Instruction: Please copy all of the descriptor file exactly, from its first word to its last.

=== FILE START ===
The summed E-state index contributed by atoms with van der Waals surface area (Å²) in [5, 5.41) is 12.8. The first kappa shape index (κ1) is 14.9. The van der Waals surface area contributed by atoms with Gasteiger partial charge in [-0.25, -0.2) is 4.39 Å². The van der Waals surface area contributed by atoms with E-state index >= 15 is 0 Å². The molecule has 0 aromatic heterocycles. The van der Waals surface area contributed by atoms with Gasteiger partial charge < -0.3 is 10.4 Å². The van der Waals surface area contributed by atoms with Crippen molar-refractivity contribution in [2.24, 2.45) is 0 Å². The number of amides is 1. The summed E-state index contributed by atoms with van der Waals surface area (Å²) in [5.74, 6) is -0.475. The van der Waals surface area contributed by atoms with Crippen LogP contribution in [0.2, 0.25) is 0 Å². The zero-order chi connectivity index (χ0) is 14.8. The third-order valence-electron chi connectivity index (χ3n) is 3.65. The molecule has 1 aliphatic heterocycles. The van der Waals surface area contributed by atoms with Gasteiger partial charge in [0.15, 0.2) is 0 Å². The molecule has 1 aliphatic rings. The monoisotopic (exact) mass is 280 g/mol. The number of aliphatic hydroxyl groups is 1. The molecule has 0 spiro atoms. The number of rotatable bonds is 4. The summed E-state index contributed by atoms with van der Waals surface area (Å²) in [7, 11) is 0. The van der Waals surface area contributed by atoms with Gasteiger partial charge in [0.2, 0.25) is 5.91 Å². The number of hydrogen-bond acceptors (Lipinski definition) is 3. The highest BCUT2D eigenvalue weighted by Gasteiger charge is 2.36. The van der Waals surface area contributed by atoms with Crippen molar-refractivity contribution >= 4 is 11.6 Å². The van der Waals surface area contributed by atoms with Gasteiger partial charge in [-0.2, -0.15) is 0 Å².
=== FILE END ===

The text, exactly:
The summed E-state index contributed by atoms with van der Waals surface area (Å²) in [5, 5.41) is 12.8. The first kappa shape index (κ1) is 14.9. The van der Waals surface area contributed by atoms with Gasteiger partial charge in [-0.25, -0.2) is 4.39 Å². The van der Waals surface area contributed by atoms with E-state index >= 15 is 0 Å². The molecule has 0 aromatic heterocycles. The van der Waals surface area contributed by atoms with Gasteiger partial charge < -0.3 is 10.4 Å². The van der Waals surface area contributed by atoms with Crippen molar-refractivity contribution in [2.24, 2.45) is 0 Å². The number of amides is 1. The summed E-state index contributed by atoms with van der Waals surface area (Å²) in [5.74, 6) is -0.475. The van der Waals surface area contributed by atoms with Crippen LogP contribution in [0.2, 0.25) is 0 Å². The zero-order chi connectivity index (χ0) is 14.8. The third-order valence-electron chi connectivity index (χ3n) is 3.65. The molecule has 1 aliphatic heterocycles. The van der Waals surface area contributed by atoms with Gasteiger partial charge in [0.15, 0.2) is 0 Å². The molecule has 1 aliphatic rings. The monoisotopic (exact) mass is 280 g/mol. The number of aliphatic hydroxyl groups is 1. The molecule has 0 spiro atoms. The number of rotatable bonds is 4. The summed E-state index contributed by atoms with van der Waals surface area (Å²) in [7, 11) is 0. The van der Waals surface area contributed by atoms with Gasteiger partial charge in [0.2, 0.25) is 5.91 Å². The number of hydrogen-bond acceptors (Lipinski definition) is 3. The highest BCUT2D eigenvalue weighted by Gasteiger charge is 2.36. The van der Waals surface area contributed by atoms with Crippen molar-refractivity contribution >= 4 is 11.6 Å². The van der Waals surface area contributed by atoms with Gasteiger partial charge in [-0.2, -0.15) is 0 Å².